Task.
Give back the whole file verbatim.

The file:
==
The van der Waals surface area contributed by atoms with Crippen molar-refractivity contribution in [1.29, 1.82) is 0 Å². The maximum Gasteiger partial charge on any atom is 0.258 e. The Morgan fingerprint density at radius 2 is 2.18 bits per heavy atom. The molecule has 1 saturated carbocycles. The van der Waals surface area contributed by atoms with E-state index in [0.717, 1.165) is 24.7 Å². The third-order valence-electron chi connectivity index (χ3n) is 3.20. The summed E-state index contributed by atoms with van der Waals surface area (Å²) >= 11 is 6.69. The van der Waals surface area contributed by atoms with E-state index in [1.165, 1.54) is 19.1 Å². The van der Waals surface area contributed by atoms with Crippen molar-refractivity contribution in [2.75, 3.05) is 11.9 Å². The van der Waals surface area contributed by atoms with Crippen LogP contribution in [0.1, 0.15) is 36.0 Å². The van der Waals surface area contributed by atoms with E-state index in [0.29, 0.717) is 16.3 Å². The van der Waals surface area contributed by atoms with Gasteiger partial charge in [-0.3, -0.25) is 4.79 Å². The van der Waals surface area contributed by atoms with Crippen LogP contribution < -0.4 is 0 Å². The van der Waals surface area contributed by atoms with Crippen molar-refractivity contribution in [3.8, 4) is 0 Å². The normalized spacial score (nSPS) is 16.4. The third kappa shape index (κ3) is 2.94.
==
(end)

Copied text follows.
The van der Waals surface area contributed by atoms with Crippen molar-refractivity contribution in [1.29, 1.82) is 0 Å². The maximum Gasteiger partial charge on any atom is 0.258 e. The Morgan fingerprint density at radius 2 is 2.18 bits per heavy atom. The molecule has 1 saturated carbocycles. The van der Waals surface area contributed by atoms with E-state index in [0.717, 1.165) is 24.7 Å². The third-order valence-electron chi connectivity index (χ3n) is 3.20. The summed E-state index contributed by atoms with van der Waals surface area (Å²) >= 11 is 6.69. The van der Waals surface area contributed by atoms with E-state index in [1.165, 1.54) is 19.1 Å². The van der Waals surface area contributed by atoms with Crippen molar-refractivity contribution in [2.75, 3.05) is 11.9 Å². The van der Waals surface area contributed by atoms with Crippen LogP contribution in [0.1, 0.15) is 36.0 Å². The van der Waals surface area contributed by atoms with E-state index in [0.29, 0.717) is 16.3 Å². The van der Waals surface area contributed by atoms with Gasteiger partial charge in [-0.3, -0.25) is 4.79 Å². The van der Waals surface area contributed by atoms with Crippen LogP contribution < -0.4 is 0 Å². The van der Waals surface area contributed by atoms with Crippen molar-refractivity contribution in [3.8, 4) is 0 Å². The normalized spacial score (nSPS) is 16.4. The third kappa shape index (κ3) is 2.94.